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Widening the Economic Approach to Hatred

  • Samuel Cameron

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File URL: http://hdl.handle.net/10.1007/s12143-008-9024-7
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Article provided by Springer in its journal Forum for Social Economics.

Volume (Year): 38 (2009)
Issue (Month): 1 (April)
Pages: 19-29

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Handle: RePEc:spr:fosoec:v:38:y:2009:i:1:p:19-29
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  1. Jaeger, David A & Paserman, M. Daniele, 2005. "The Cycle of Violence? An Empirical Analysis of Fatalities in the Palestinian-Israeli Conflict," CEPR Discussion Papers 5320, C.E.P.R. Discussion Papers.
  2. Edward L. Glaeser, 2005. "The Political Economy of Hatred," The Quarterly Journal of Economics, MIT Press, vol. 120(1), pages 45-86, January.
  3. Gilad, Benjamin & Kaish, Stanley & Loeb, Peter D., 1987. "Cognitive dissonance and utility maximization : A general framework," Journal of Economic Behavior & Organization, Elsevier, vol. 8(1), pages 61-73, March.
  4. Becker, Gary S & Murphy, Kevin M, 1988. "A Theory of Rational Addiction," Journal of Political Economy, University of Chicago Press, vol. 96(4), pages 675-700, August.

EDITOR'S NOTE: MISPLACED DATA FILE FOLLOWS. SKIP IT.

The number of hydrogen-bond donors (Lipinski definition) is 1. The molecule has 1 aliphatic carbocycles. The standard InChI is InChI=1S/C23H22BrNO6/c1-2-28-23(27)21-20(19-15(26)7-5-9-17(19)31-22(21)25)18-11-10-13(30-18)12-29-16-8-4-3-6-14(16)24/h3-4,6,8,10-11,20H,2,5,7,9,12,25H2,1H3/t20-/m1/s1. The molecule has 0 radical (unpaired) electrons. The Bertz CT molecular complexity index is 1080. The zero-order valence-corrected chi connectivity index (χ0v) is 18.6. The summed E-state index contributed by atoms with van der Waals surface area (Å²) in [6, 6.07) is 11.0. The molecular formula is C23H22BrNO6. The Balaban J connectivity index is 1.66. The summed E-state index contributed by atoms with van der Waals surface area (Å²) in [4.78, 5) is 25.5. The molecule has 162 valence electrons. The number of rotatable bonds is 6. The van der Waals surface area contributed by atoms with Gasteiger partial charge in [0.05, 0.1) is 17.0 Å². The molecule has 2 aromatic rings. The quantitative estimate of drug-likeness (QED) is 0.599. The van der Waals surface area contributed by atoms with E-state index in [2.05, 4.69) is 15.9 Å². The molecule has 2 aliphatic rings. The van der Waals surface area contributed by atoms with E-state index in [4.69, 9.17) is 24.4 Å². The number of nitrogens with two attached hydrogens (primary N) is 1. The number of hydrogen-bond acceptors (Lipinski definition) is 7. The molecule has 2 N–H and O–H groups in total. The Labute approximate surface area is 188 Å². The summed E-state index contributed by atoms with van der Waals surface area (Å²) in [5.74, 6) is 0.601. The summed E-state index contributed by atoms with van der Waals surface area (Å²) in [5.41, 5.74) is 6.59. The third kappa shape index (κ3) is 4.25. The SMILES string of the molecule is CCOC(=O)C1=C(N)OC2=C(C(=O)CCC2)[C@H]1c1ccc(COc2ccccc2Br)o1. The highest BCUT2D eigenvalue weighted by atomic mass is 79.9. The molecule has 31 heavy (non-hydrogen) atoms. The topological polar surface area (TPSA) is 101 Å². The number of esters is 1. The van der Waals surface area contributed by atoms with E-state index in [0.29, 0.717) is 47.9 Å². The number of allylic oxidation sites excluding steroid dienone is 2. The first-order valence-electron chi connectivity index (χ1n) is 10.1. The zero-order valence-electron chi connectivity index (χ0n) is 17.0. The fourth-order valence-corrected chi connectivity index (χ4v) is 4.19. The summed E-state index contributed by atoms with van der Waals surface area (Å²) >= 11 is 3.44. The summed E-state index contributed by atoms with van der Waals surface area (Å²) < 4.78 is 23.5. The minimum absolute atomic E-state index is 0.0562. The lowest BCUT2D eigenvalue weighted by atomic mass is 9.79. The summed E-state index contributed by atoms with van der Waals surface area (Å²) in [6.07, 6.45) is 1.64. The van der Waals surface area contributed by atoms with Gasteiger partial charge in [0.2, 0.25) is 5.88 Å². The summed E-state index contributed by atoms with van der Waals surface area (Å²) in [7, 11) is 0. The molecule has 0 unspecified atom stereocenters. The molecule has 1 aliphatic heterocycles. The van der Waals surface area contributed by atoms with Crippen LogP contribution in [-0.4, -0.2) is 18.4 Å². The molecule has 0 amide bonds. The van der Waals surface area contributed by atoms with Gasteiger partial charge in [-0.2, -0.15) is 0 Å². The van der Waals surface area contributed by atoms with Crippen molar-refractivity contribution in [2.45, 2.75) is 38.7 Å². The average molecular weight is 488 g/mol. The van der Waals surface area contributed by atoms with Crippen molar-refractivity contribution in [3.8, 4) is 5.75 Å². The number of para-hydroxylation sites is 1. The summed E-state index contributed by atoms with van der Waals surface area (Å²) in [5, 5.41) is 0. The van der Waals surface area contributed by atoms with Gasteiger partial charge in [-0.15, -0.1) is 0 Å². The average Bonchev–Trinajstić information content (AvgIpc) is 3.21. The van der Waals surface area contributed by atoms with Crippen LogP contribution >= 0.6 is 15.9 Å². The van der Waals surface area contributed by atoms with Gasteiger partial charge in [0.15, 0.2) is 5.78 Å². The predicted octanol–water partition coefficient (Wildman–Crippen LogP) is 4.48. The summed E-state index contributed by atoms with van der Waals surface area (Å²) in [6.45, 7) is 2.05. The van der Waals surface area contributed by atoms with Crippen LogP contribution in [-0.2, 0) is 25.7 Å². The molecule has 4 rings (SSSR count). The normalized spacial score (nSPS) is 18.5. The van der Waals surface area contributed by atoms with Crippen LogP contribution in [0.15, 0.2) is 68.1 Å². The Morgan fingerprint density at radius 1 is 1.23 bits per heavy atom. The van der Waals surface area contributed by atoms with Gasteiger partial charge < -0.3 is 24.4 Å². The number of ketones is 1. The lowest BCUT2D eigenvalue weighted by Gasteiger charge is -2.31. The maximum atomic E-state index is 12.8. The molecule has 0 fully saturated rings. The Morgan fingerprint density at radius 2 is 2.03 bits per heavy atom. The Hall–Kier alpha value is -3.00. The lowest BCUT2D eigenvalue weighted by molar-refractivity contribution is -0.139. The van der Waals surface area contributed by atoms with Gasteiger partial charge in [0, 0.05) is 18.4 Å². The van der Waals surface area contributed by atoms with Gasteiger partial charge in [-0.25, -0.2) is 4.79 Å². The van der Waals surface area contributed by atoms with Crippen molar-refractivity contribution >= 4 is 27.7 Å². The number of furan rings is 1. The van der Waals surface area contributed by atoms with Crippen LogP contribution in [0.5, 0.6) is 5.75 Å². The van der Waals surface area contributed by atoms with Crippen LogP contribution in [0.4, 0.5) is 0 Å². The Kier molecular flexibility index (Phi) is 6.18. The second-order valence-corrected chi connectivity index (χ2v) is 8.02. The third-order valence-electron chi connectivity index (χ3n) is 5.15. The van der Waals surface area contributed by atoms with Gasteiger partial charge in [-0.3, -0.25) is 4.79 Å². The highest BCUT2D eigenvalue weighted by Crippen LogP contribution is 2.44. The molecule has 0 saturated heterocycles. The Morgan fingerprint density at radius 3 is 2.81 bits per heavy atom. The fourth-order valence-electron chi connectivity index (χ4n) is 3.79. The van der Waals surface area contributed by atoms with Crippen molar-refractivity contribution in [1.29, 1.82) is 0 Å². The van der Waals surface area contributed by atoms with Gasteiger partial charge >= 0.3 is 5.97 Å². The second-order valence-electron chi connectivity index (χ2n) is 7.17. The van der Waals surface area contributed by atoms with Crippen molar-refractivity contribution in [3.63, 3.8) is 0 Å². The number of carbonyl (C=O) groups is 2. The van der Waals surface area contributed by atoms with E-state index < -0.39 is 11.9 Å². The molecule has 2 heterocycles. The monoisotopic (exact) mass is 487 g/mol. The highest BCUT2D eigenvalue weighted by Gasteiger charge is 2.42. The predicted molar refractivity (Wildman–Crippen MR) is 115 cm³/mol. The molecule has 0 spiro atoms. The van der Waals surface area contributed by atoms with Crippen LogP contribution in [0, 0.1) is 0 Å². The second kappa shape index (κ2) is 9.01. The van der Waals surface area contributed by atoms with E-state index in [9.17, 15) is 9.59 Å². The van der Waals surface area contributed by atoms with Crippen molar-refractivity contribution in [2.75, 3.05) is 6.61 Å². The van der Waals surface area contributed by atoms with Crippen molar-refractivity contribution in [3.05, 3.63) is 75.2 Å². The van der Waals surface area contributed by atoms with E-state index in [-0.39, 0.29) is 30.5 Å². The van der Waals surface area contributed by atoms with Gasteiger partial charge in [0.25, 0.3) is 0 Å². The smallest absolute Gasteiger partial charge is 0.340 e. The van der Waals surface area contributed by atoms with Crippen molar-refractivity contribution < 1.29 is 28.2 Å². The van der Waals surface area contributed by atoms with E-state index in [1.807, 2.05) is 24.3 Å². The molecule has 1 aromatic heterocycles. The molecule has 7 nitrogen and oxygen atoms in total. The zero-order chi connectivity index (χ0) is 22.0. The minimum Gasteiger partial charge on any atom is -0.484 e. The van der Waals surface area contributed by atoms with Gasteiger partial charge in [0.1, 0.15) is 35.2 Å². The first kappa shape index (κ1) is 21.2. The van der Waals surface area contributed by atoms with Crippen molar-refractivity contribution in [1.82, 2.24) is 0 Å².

5. Earl, Peter E, 1990. "Economics and Psychology: A Survey," Economic Journal, Royal Economic Society, vol. 100(402), pages 718-55, September.
  6. Jonathan D. Cohen, 2005. "The Vulcanization of the Human Brain: A Neural Perspective on Interactions Between Cognition and Emotion," Journal of Economic Perspectives, American Economic Association, vol. 19(4), pages 3-24, Fall.
  7. Daniel Zizzo, 2011. "You are not in my boat: common fate and discrimination against outgroup members," International Review of Economics, Springer, vol. 58(1), pages 91-103, March.
  8. Akerlof, George A & Dickens, William T, 1982. "The Economic Consequences of Cognitive Dissonance," American Economic Review, American Economic Association, vol. 72(3), pages 307-19, June.
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